A device may establish a unique device identity for the purpose of device authentication.
We now look at a typical Mobile Device identity interaction with the Cloud as an Information owner.
Figure 1 : Interaction between Mobile users (using mobile unique attributes as multi-factor authentication) and cloud service
Authentication scenario sequence includes:
This document demonstrates the need to have a standard secure identity authentication to authenticate mobile consumer user that exists in Cloud-based Identity and Access Management services offering identity proofing, credential management, strong authentication, single sign-on, and provisioning solutions when Cloud –based identity service is used as an intermediary between a consumer and a business enterprise.
There is a need to support Federated Identities in any *aaS model.
There is a need to perform authorization of resources and applications by users and processes.
There is a need to ensure secure connection between Mobile Device, Cloud Information Owner and Enterprise Application.
There is a need to authenticate the mobile user.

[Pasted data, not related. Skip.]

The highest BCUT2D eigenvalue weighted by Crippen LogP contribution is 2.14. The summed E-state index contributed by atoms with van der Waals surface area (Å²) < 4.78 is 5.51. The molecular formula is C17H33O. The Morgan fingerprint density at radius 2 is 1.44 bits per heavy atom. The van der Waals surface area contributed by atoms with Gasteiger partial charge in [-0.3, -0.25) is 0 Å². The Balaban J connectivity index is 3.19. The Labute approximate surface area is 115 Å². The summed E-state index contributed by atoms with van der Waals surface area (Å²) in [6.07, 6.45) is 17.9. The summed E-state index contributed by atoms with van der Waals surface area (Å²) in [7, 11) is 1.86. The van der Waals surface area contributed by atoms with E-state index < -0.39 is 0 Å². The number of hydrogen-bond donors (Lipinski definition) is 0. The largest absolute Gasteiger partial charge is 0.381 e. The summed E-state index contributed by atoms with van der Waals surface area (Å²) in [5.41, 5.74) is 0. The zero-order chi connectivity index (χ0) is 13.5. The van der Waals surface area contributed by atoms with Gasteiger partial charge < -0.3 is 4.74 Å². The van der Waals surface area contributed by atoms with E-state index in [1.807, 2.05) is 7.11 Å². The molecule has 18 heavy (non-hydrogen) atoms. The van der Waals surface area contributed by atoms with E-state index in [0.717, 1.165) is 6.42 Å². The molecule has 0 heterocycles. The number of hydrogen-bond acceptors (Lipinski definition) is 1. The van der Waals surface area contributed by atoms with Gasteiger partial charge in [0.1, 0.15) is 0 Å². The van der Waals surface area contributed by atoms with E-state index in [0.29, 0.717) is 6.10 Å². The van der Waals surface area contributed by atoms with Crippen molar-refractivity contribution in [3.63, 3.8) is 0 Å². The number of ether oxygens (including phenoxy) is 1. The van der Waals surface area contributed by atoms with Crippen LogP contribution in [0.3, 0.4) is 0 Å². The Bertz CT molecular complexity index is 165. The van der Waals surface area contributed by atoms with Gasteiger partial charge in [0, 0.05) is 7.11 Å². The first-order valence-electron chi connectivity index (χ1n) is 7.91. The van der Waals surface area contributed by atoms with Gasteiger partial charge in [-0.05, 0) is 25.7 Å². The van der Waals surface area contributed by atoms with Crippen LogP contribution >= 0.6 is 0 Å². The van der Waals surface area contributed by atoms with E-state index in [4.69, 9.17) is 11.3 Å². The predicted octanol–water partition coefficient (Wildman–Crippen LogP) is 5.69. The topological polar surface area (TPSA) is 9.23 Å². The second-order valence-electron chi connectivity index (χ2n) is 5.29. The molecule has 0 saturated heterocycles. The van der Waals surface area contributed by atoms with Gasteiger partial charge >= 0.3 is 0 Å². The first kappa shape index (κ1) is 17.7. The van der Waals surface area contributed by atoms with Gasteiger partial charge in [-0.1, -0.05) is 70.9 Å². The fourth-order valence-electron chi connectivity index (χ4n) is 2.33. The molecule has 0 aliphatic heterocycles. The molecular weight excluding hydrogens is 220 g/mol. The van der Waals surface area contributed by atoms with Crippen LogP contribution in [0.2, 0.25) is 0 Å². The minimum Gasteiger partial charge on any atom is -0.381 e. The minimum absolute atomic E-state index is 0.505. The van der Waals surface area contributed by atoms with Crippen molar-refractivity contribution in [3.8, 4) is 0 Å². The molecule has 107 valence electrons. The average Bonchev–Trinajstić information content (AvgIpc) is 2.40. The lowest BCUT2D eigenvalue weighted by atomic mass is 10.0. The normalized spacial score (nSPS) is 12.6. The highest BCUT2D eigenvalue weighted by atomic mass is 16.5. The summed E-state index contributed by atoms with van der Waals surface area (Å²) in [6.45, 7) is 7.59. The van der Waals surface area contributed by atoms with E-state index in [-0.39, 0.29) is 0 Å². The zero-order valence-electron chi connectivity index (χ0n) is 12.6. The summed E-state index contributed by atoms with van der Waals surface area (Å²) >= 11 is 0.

One potential solution is as follows:
The goal is to identify a user using a secure channel. Sending a hash sets up the channel. The hash is a combination of the phone IMEI Number and the SIM card serial number. The reason these attributes are used is because they are common to all manufacturers and all carriers. They can also be obtained in the same manner independent of a manufacturer and carrier. The hashing is done so none of the info is sent as clear text over a carrier.
There's 2 ways of provisioning:
Once a secure channel is established user authentication is done by means of a certificate and pin.
The standards that are applicable to *-as-a-Service are divided into the following sections.
The following OASIS standards for Federated Identity are applicable:
• OASIS SAML
• OASIS WS-Trust and WS-Federation
• OASIS XSPA profile of SAML
The following OASIS Standards for Identity Management provisioning are applicable:
• OASIS SPML
The following OASIS Standards for Authorization are applicable:
• OASIS OAuth
• OASIS XACML
The following individuals have participated in the creation of this specification and are gratefully acknowledged:
Anil Saldhana, Red Hat
Anthony Nadalin, Microsoft
David Turner, Microsoft
Matt Rutkowski, IBM
David Kern, IBM
Chris Kappler, Pricewaterhousecoopers
Abbie Barbir, Bank of America
Dominique Nguyen, Bank of America
Thomas Hardjono, MIT
Jeffrey Broberg, CA Technologies
John Tolbert, The Boeing Company
Gines Dolera Tormo, NEC Corporation
Felix Gomex Marmol, NEC Corporation
Cathy Tilton, Daon
Dale Moberg, Axway Software
David Chadwick, Individual
Gershon Jannsen, Individual
Roger Bass, Individual
Michele Drgon, Individual
May 13, 2013
Anil Saldhana and Dominique Nguyen